Coalition to Protect Senior Care Praises Sens. Johnson, Collins and Reps. Berkley, Capito for Leading Bipartisan Capitol Hill Effort to Derail Proposed Five-Year, $24 Billion Medicare Cuts
JOPLIN, Mo., March 4 /PRNewswire-USNewswire/ -- With Congress scheduled to begin hearings this week on the Bush Administration's FY 2009 budget, a coalition of front-line caregiver organizations is urging federal lawmakers to oppose an effort to cut Medicare-financed nursing home care by $24 billion over five years, and warned the proposed reductions would strike directly at the ability of staff to continue meeting the complex care needs of elderly patients, and making the investment in the staff and technology necessary to sustain intra-facility quality improvement programs.
"The budget battle in Washington is being closely monitored by our state-based caregiver organizations because the Medicare resources vital to so many extremely vulnerable patients and the front-line caregivers who serve them are definitely on the line," said Lisa Cantrell, a co-founder of the National Association of Health Care Assistants, and a national spokesperson for the Coalition to Protect Senior Care. "While the cost of providing quality care continues to rise - especially in regard to recruiting, training and retaining the key staff that make a difference in care quality and patient outcomes - the federal government should not further undermine facility capacity and patient care itself with unwise spending decisions."
Cantrell praised U.S. Senators Tim Johnson (D-SD) and Susan Collins (R-ME), and Reps. Shelley Berkley (D-NV) and Shelley Moore Capito (R-WV), for leading a bipartisan effort on Capitol Hill to strike down the Bush Administration's Medicare cuts, and said it is essential for more members of Congress to support their efforts as the budget battle begins.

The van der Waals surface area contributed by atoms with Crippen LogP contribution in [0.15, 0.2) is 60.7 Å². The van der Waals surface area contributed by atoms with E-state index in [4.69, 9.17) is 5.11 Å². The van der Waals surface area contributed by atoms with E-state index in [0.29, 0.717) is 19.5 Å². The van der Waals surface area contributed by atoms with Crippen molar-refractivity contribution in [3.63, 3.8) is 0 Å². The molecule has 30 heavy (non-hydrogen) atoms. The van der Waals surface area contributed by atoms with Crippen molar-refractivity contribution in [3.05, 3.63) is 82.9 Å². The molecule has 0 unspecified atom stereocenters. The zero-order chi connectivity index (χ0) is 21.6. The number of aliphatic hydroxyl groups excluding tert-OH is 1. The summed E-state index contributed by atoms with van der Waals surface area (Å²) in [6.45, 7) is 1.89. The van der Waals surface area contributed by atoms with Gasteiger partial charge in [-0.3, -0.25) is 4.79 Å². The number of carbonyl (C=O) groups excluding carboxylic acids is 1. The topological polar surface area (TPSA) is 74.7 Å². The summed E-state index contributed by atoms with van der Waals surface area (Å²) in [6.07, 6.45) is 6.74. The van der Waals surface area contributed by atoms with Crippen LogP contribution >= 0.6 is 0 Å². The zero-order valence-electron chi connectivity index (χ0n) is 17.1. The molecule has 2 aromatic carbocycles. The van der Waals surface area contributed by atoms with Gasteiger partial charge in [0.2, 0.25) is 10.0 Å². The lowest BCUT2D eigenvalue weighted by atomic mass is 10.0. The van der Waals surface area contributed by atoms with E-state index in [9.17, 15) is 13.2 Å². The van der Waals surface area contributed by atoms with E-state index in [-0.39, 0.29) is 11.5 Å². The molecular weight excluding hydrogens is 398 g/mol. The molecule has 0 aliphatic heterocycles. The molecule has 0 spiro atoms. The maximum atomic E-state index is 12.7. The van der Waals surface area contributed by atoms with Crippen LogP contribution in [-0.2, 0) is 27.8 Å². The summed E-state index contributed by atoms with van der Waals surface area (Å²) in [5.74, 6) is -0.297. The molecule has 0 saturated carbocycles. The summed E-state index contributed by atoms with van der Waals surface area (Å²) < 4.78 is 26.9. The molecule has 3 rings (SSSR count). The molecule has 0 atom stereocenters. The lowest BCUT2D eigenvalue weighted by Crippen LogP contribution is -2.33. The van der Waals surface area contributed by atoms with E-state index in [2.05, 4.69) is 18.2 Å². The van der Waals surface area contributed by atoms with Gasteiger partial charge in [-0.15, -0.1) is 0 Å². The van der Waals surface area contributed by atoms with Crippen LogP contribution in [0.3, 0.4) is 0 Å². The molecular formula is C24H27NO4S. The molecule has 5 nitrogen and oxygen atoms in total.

In a new letter, U.S. Senators Tim Johnson (D-SD) and Susan Collins (R-ME) are urging Senate Budget Committee Chair Kent Conrad (D-ND) and Ranking Member Judd Gregg (R-NH) to "strongly oppose cuts to Medicare and Medicaid in the Administration's FY 2009 budget," and, says Cantrell, focusing necessary attention on how robust federal Medicare funding is essential to making up for anemic Medicaid financing. "When considering Medicare funding policy, lawmakers should look carefully at each state's ongoing ability and record of financing Medicaid spending dollar for dollar - and this simply is not occurring," Cantrell continued.
Cantrell said the Johnson-Collins letter to the Senate Budget leaders puts the Medicare-Medicaid funding relationship in succinct context:
"Despite the growing demand for long term care, the existing financing mechanisms for Medicare and Medicaid are intertwined and increasingly dysfunctional. Medicare and Medicaid funding comprise the vast majority of all skilled nursing facility (SNF) payments. The Administration's cuts are especially egregious when the drastic underfunding of Medicaid-financed SNF care is considered. For 2007, SNFs received $4.4 billion less than needed to cover the costs of providing care to Medicaid patients according to BDO Seidman. However, the Administration's FY 09 budget fails to account for this perilous situation, which will only worsen as state economies continue to decline, since it calls for nearly $24 billion in cuts to Medicare SNF funding over five years."
The Coalition to Protect Senior Care consists of the American Association for Long Term Care Nursing (AALTCN); the American College of Health Care Administrators (ACHCA); the American Association of Nurse Assessment Coordinators (AANAC); the National Rural Health Association (NRHA); the American Association of Nurse Executives (AANEX); the American Occupational Therapy Association (AOTA); the American Physical Therapy Association (APTA); the American Society of Health Care Administration Executives (ASHCAE); ASHCAE state affiliate members representing Arizona, Arkansas, Colorado, Idaho, Iowa, Kansas, Maine, New Hampshire, New Mexico, New York, North Dakota, Oregon, Texas and Utah; the American Health Care Association (AHCA); the American Health Quality Association (AHQA); the National Association for the Support of Long Term Care (NASL); the National Association of Health Care Assistants (NAHCA); the Alliance for Quality Nursing Home Care; the Coalition of Women in Long Term Care (COWL); and the Senior Clinician Group. For more information, visit http://www.coalitiontoprotectseniorcare.org.
|SOURCE Coalition to Protect Senior Care|
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